Textiles were India’s great contribution to the maritime commerce that connected it with the international arena. In Southeast Asia Indian textiles were, for a time, essential items of barter exchange, traded for sought-after agricultural products, particularly spices. The large stamps at each end of this textile indicate it was made in Gujarat in 1500 during the reign of Mahmud Shah I (1459–1511). The cloth was traded to the Indonesian archipelago where it was treasured as a sacred heirloom and a symbol of high status in the Toraja region of Sulawesi. It was brought out only on ceremonial occasions, particularly those relating to fertility and the agricultural cycle.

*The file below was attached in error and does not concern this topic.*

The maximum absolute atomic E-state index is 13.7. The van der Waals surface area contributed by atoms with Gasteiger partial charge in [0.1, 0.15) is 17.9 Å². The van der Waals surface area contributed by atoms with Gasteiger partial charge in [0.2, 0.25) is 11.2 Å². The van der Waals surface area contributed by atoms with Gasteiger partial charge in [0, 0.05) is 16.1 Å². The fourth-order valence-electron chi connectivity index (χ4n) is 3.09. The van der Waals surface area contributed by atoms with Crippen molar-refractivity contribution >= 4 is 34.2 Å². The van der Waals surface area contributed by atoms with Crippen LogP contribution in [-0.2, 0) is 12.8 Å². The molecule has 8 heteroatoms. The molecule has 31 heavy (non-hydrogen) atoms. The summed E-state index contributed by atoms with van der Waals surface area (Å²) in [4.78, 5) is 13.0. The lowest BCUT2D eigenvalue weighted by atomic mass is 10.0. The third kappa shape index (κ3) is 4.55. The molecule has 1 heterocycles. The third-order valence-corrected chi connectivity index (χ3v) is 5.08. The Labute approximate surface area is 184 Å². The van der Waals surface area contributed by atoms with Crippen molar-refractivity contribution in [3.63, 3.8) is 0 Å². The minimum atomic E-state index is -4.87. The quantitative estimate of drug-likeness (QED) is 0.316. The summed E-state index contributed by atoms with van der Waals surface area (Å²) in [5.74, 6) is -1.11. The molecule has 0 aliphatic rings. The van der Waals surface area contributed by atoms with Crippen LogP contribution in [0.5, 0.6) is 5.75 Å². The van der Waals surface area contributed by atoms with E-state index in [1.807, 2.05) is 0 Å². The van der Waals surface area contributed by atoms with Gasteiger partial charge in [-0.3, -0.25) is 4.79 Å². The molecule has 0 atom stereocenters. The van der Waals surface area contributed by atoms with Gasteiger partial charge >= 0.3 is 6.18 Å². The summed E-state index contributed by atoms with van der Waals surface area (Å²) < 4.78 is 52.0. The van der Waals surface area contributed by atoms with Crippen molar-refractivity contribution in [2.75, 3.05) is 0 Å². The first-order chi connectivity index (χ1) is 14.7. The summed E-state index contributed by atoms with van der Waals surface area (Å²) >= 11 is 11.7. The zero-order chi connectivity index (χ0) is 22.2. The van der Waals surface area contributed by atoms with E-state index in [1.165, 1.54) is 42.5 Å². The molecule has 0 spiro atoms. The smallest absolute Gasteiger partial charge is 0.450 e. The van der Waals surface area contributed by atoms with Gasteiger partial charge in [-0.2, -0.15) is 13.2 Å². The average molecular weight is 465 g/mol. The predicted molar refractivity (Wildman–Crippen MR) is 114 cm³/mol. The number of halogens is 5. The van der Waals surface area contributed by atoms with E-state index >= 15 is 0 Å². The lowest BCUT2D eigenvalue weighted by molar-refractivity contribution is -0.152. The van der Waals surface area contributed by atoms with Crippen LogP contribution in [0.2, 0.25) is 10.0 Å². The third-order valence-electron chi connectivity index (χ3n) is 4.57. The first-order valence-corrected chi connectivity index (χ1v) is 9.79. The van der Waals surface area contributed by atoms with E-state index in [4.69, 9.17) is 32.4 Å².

The imagery of this textile, however, is purely western Indian. The beautiful and graphically decorated cloth features six pairs of female courtiers. The faces are drawn in the distinctive style of Jain manuscripts of the same period, with the far eye protruding beyond the profile of the face. Their garments and musical instruments, and the animals and birds which animate the scene, are also typical of the art of the western Indian region. The scene reflects the flexibility of hand painting, with each attendant individually costumed in varying patterns, and carrying a different item of regalia.
Text © National Gallery of Australia, Canberra